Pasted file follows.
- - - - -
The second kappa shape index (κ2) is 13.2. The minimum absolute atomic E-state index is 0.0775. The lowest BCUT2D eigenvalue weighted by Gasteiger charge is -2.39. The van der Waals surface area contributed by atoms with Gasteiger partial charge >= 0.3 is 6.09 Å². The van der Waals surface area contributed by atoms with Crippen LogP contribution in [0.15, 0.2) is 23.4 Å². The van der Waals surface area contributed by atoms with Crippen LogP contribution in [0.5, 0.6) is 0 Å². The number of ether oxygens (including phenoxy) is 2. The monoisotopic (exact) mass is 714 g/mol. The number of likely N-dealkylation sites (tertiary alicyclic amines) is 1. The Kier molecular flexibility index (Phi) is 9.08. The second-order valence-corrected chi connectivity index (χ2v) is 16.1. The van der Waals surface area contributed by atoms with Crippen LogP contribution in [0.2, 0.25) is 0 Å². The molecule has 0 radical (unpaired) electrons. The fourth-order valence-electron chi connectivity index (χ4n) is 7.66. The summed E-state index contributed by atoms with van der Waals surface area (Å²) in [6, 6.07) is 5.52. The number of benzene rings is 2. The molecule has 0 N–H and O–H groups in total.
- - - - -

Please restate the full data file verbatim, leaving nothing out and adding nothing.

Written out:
The second kappa shape index (κ2) is 13.2. The minimum absolute atomic E-state index is 0.0775. The lowest BCUT2D eigenvalue weighted by Gasteiger charge is -2.39. The van der Waals surface area contributed by atoms with Gasteiger partial charge >= 0.3 is 6.09 Å². The van der Waals surface area contributed by atoms with Crippen LogP contribution in [0.15, 0.2) is 23.4 Å². The van der Waals surface area contributed by atoms with Crippen LogP contribution in [0.5, 0.6) is 0 Å². The number of ether oxygens (including phenoxy) is 2. The monoisotopic (exact) mass is 714 g/mol. The number of likely N-dealkylation sites (tertiary alicyclic amines) is 1. The Kier molecular flexibility index (Phi) is 9.08. The second-order valence-corrected chi connectivity index (χ2v) is 16.1. The van der Waals surface area contributed by atoms with Crippen LogP contribution in [0.2, 0.25) is 0 Å². The molecule has 0 radical (unpaired) electrons. The fourth-order valence-electron chi connectivity index (χ4n) is 7.66. The summed E-state index contributed by atoms with van der Waals surface area (Å²) in [6, 6.07) is 5.52. The number of benzene rings is 2. The molecule has 0 N–H and O–H groups in total.